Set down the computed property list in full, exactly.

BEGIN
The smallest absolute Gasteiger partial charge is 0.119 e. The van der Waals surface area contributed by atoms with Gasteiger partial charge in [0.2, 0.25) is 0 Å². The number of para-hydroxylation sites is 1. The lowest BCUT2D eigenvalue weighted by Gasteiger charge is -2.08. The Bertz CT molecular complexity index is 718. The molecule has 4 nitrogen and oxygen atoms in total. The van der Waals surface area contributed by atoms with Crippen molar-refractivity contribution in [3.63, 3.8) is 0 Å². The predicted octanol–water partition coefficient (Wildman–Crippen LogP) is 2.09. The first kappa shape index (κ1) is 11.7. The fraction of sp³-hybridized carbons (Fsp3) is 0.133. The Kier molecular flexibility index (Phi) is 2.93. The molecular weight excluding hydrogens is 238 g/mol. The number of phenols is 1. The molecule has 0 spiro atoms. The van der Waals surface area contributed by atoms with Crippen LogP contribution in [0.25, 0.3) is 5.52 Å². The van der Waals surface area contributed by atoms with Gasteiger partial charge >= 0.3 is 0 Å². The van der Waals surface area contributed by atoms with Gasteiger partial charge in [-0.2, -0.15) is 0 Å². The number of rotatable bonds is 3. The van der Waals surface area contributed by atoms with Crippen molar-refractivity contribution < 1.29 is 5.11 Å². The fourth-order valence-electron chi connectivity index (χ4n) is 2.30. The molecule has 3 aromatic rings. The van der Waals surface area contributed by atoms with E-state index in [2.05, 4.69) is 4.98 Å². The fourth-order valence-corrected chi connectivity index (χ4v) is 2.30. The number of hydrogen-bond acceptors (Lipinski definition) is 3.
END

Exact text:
The smallest absolute Gasteiger partial charge is 0.119 e. The van der Waals surface area contributed by atoms with Gasteiger partial charge in [0.2, 0.25) is 0 Å². The number of para-hydroxylation sites is 1. The lowest BCUT2D eigenvalue weighted by Gasteiger charge is -2.08. The Bertz CT molecular complexity index is 718. The molecule has 4 nitrogen and oxygen atoms in total. The van der Waals surface area contributed by atoms with Crippen molar-refractivity contribution in [3.63, 3.8) is 0 Å². The predicted octanol–water partition coefficient (Wildman–Crippen LogP) is 2.09. The first kappa shape index (κ1) is 11.7. The fraction of sp³-hybridized carbons (Fsp3) is 0.133. The Kier molecular flexibility index (Phi) is 2.93. The molecular weight excluding hydrogens is 238 g/mol. The number of phenols is 1. The molecule has 0 spiro atoms. The van der Waals surface area contributed by atoms with Crippen LogP contribution in [0.25, 0.3) is 5.52 Å². The van der Waals surface area contributed by atoms with Gasteiger partial charge >= 0.3 is 0 Å². The van der Waals surface area contributed by atoms with Gasteiger partial charge in [-0.2, -0.15) is 0 Å². The number of rotatable bonds is 3. The van der Waals surface area contributed by atoms with Crippen molar-refractivity contribution < 1.29 is 5.11 Å². The fourth-order valence-electron chi connectivity index (χ4n) is 2.30. The molecule has 3 aromatic rings. The van der Waals surface area contributed by atoms with E-state index in [2.05, 4.69) is 4.98 Å². The fourth-order valence-corrected chi connectivity index (χ4v) is 2.30. The number of hydrogen-bond acceptors (Lipinski definition) is 3.